It’s easy to get caught up in the mindset that you require all of your home’s amenities. While you might be able to get all of your favourite items in a miniature “camping size” at your favourite outdoor merchant, you won’t have a good time if you try to carry everything with you. The more items you carry, the more time you spend organising your belongings, and the less time you have to enjoy fishing and being outside. Gear mostly serves to slow you down, and less is nearly always better.
My kayak camping equipment consists of four essential items:
- a tent
- a sleeping bag
- a sleeping pad,
- a compact travel pillow
To make it easier to accommodate them inside my kayak tour, each one is kept in its own tiny drybag. I also pack a change of clothes, as well as enough water and food to last the duration of my journey. When it comes to cuisine, I like things that are simple. Cooking over an open fire is a lot of fun, but it comes with a lot of equipment and work. When I’m alone, I prefer to consume ready-to-eat foods such as granola bars and canned goods that I can open quickly.
A tent might be a welcome respite when you’ve had a long day of fishing and exploring. It provides you with a dry, bug-free environment in which to recharge your batteries. A two-person, two-door tent with twin vestibules over both doorways and a two-pole design appeals to me. The dual vestibules provide cross ventilation, which can help you stay cool on hot summer evenings if there’s a breeze. This type of tent is self-supporting, easy to set up, can withstand strong winds, and can withstand even the most torrential rainstorms. Longer tent stakes for securing my tent on the sand are the only specific items I’ve added to my kayaking camping tent equipment. In this type of terrain, most typical tent stakes are just 10 to 12 inches long and will not keep your tent down or secure your tent flap. This can be a significant issue during strong winds or rainstorms. I went to my local Home Depot and bought a few pieces of aluminium angle iron to fix the problem. I shaped them with tin snips and sanded the edges after cutting them to 18-inch lengths. If you’re camping on sand, these, in my opinion, are required.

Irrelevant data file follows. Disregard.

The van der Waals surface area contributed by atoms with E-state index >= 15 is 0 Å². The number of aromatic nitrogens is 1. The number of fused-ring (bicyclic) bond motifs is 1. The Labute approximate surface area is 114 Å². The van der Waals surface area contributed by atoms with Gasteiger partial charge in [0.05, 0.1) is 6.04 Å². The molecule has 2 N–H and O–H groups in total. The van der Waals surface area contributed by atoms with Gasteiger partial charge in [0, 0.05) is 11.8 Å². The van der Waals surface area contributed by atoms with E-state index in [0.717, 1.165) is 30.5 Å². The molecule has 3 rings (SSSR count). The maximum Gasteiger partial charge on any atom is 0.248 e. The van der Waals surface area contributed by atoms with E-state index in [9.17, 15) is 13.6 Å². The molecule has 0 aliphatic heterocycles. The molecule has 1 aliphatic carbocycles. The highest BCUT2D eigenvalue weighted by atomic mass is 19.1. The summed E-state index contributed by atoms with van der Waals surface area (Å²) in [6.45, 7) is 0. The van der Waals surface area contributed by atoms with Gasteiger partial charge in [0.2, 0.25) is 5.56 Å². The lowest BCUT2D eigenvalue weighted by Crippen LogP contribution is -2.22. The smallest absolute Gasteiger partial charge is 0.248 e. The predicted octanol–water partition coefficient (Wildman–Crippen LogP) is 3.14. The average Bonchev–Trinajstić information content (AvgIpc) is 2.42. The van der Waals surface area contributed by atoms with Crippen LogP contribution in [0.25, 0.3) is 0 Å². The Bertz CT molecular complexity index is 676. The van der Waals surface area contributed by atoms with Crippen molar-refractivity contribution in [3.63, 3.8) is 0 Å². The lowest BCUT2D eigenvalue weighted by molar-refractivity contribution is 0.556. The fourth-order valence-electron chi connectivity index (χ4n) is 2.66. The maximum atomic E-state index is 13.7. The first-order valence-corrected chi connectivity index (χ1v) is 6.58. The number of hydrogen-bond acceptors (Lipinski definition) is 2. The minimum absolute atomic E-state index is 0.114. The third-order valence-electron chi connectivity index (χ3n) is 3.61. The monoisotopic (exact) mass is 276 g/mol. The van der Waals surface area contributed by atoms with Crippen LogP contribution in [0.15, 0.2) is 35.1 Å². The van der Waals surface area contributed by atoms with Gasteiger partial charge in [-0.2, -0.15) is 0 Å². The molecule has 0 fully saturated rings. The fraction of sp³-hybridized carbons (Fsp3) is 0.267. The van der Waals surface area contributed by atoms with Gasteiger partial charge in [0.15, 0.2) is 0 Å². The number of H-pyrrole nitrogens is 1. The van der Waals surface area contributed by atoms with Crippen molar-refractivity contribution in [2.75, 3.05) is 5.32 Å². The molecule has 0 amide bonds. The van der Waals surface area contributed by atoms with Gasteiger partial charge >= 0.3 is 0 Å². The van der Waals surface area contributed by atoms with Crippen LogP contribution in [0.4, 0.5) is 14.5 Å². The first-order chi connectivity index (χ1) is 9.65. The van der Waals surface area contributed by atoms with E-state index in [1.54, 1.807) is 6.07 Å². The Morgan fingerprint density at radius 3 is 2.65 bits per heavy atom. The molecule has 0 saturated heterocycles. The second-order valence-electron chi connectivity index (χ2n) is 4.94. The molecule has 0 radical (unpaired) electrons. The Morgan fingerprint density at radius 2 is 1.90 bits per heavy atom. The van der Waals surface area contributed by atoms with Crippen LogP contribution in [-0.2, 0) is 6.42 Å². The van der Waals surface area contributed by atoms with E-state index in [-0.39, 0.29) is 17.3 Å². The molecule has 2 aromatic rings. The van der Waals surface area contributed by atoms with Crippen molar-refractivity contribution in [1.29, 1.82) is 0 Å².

Because of the restricted space in my kayaking, I chose a sleeping bag that packs down into the smallest possible stuff sack. The most compressible substance in this category is goose down, but it will not keep you warm if it gets wet. During the summer, I move to a compact and light “summer weight” sleeping bag. You don’t need much more than a sheet in the summer, because anything more than that will have you melting inside your tent.
A Sleeping Pad
If you don’t want to sleep on hard ground, you’ll need a sleeping pad. Air pads, self-inflating pads, and closed-cell foam sleeping pads are just a few of the options available. For nearly 30 years, I’ve relied on Thermarest’s self-inflating sleeping mats, which have proven to be quite durable and reliable. They have a foam inner core that expands when the valve is opened, making them self-inflating. They’re both cosy and long-lasting. I sleep just as well, if not better, in my own bed.